Ministers have been condemned for causing quarantine confusion as raging battle has erupted in the cabinet over plans for a danger list of countries that could see destinations like Spain and Italy suddenly move to red.
The plans for a new 'amber watch list' sparked outrage in Whitehall as some ministers believe it could ruin the holiday hopes of millions of Britons.
The idea, which was agreed in principle this week, would see holidaymakers warned that while they are abroad certain amber countries could go straight on to the red list.
This would leave them facing compulsory hotel quarantine on their return, at a cost of £1,750 a head.
Spain and Italy both featured in talks about countries that could be put into the new category – as soon as next week – amid fears about the Beta variant, which first emerged in South Africa.Insurance Loans Mortgage Attorney Credit Lawyer
Senior ministers, including Transport Secretary Grant Shapps and Chancellor Rishi Sunak, are said to have reservations about imposing further disruption on the beleaguered travel sector.
Mr Shapps urged people to 'ignore speculation' ahead of decisions next week. But behind the scenes a battle is raging.
One Whitehall source said: 'You would have to be crackers to book a holiday to a place knowing that it could go on to the red list at any moment.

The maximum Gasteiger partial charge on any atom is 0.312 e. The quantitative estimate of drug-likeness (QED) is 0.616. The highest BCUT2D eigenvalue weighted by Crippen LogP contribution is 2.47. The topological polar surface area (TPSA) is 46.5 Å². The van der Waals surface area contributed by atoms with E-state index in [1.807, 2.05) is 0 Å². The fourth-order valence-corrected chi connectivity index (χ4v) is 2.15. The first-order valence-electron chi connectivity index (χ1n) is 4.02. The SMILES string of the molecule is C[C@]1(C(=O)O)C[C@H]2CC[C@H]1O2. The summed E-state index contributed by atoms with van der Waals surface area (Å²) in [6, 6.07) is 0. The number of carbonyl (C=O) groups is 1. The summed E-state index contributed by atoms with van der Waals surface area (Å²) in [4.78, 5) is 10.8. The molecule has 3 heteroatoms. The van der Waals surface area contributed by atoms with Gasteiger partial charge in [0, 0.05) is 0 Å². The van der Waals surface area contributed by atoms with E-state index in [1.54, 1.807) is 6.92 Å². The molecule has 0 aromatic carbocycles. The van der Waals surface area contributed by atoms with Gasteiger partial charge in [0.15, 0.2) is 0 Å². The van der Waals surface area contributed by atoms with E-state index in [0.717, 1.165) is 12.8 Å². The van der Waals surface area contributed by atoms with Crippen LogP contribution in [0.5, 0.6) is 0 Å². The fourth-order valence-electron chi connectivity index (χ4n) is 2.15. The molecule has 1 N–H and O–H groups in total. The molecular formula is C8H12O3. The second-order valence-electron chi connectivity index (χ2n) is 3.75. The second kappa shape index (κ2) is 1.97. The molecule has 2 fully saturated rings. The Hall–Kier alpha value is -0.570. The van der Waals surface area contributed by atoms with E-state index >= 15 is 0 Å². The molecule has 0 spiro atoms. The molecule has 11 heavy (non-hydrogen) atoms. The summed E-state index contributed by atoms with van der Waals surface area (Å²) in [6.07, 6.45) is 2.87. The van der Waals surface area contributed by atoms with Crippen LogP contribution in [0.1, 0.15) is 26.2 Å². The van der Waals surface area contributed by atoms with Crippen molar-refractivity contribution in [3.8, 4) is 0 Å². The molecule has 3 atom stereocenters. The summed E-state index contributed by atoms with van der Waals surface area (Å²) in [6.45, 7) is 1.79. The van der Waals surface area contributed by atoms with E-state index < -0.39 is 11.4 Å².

'If you have already booked to go there you are going to spend your whole holiday worrying whether you are going to have to make a dash to the airport to get home.
'The decision next week will basically be in place for August. It is peak holiday season – are we really going to cause that much disruption to this many people?'
Another source said that the Treasury had warned ministers to 'stop messing about with travel'.
Some ministers doubt whether it is even possible to put Spain on the red list this summer, given the limited amount of hotel quarantine capacity in the UK.
There was a glimmer of hope that France could be released from the 'amber-plus' list, meaning the fully vaccinated will finally be able to return to the UK without the need to quarantine.
But it could still go into the amber watch category.
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A graph shows how number of Covid cases compares in the UK, France, Italy and Spain
Plans for an 'amber watch list' have sparked uproar in Whitehall, with some ministers warning the scheme could wreck the hopes of millions of Britons. Pictured: Eiffel Tower in Paris
A document dated July 14 stated the importance of global surveillance on the emergence of new variants and added: 'Any increase in foreign travel over the summer and the return of international students to universities in the autumn is of particular concern.'